MREFC funds, no other funding will be commingled with these funds.
Operating funds for MREFC activities and supplements will be funded
under a separate award to support the MREFC activities. The awardee
is required to segregate MREFC from Operations accounts to avoid the
commingling of MRE funds with other appropriations under NSF assistance
awards. In special cases, as in the awards for the NSF-supported Federally
Funded Research and Development Centers (FFRDCs), a Basic Ordering
Agreement (BOA) will be used as an umbrella award, establishing the
overall basic provisions of the agreements. Separate Task Orders with
specific terms and conditions will be issued for MREFC and Operations
Grant Acceptance. Grantees are free to accept or reject the grant.
Normally, a request to drawdown NSF funds constitutes acceptance, however,
in limited circumstances, NSF may require formal acceptance of a grant.
Agreement Acceptance. All new cooperative agreements must be signed by
an Authorized Organizational Representative at the recipient organization
before the agreement becomes binding.
230 GRANT INSTRUMENT
240 NSF GRANT CONDITIONS
Composition of an NSF grant includes:
the grant letter, including any special conditions applicable to the
award and any numbered amendments thereto;
the budget, which indicates
the amounts, by categories of expense, on which NSF has based its support;
proposal referenced in the grant letter;
the applicable NSF conditions
referenced in the grant letter (see GPM 240, "NSF
Grant Conditions," for listing); and
any NSF program announcement/solicitation
or other documents or special requirements incorporated by reference
in the grant letter.
Grant Transmission. NSF transmits grants to
organizations via e-mail. In addition to the e-mail notification,
grantees can access NSF award letters in FastLane. Sponsored projects
offices are able to view, print and/or download NSF award letters for
NSF Grant Conditions. Each NSF grant letter specifically identifies certain
conditions that are applicable to, and become part of, that award. When
these conditions reference a particular GPM section, that section becomes
part of the grant requirements through incorporation by reference.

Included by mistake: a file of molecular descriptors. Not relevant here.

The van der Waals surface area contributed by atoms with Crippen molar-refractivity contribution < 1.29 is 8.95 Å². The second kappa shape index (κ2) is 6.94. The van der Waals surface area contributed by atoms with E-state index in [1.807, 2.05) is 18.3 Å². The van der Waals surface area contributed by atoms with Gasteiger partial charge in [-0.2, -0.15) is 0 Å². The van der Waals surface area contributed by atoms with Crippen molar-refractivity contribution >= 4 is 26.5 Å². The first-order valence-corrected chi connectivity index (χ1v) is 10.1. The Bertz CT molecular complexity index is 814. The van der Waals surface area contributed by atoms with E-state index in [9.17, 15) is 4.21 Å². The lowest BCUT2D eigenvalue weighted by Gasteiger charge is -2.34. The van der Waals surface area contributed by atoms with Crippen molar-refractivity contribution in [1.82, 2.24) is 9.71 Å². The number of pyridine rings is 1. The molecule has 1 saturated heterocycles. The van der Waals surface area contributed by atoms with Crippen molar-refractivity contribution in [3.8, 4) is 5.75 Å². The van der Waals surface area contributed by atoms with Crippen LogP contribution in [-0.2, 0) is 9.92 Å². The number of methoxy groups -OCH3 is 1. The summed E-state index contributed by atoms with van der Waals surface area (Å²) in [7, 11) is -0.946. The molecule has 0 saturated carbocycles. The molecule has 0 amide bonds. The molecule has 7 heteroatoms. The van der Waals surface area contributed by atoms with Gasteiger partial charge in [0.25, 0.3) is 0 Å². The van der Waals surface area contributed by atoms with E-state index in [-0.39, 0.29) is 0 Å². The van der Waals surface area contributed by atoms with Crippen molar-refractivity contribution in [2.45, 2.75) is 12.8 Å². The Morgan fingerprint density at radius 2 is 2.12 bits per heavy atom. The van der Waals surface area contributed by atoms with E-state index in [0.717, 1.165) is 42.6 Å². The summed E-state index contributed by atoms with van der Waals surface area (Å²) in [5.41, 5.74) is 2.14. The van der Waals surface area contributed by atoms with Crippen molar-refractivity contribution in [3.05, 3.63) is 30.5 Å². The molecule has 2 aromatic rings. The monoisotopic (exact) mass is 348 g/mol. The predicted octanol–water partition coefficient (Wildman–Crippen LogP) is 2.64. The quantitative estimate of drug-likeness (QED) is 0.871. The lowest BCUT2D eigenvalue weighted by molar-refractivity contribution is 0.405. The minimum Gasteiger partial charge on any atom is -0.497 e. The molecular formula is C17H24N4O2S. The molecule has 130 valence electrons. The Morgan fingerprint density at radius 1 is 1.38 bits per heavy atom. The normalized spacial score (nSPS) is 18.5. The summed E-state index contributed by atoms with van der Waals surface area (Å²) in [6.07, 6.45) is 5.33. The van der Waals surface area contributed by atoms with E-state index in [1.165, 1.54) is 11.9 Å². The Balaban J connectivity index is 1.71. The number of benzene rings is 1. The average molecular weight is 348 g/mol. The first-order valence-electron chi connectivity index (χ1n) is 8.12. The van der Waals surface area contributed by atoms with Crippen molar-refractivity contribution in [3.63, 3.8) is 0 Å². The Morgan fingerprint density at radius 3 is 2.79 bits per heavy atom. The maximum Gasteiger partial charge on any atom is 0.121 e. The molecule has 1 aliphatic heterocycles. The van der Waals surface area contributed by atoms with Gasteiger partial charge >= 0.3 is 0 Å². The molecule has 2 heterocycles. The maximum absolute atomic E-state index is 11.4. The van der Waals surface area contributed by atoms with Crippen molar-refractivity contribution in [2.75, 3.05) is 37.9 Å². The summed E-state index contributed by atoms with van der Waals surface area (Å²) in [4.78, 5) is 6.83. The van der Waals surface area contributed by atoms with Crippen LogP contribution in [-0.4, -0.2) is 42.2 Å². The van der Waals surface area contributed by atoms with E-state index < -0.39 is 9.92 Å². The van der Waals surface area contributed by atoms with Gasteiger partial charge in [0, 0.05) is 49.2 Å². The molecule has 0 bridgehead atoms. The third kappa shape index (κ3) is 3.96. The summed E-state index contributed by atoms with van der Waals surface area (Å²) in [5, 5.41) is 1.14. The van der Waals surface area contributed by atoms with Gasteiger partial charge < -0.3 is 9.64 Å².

The following types of basic conditions may be made a part of an NSF grant,
Grant General Terms and Conditions (GC-1) are used
in most NSF grant awards;
Federal Demonstration Partnership General
Terms and Conditions (FDP) and NSF Agency Specific Requirements
are used in most grants to participants in the FDP; and
Business Innovation Research (SBIR) Phase II Grant General
Conditions are used in Phase II grants under the SBIR program.
Conditions. These types of conditions may either supplement
or modify the applicable General Conditions described above.
of NSF Conference or Group Travel Award Grant Special Conditions
(FL 26) are used for conference or travel grants.
are used for grants which include rearrangements/alterations over
$25, 000 (construction).
Fixed Amount Award General Conditions (FAA)
are used in NSF fixed amount grants. (Note: these conditions may
establish different financial and other requirements that are not
generally used in cost reimbursement type grants.)
- Cooperative Agreement
are used under NSF cooperative agreements.
- Availability. The
latest version of each set of these general and standard
conditions, as well as prior archived versions, is available electronically
on NSF's website at
250 NSF GRANT PERIODS
EFFECTIVE DATE is the date specified in the grant letter on or after which,
except for fixed amount awards, expenditures may be charged to the grant. With
the exception of PI transfers, the effective date used by NSF is normally either
the 1st or the 15th day of the month. If no effective date is specified, then
the date of the grant letter is the effective date. (See, however, GPM
602.2, "Pre-Award Costs.")
EXPIRATION DATE is the date specified in
the grant letter after which expenditures may not be charged against
the grant except to satisfy obligations to pay allowable project costs committed
on or before that date. The expiration date is normally the last day
of a month.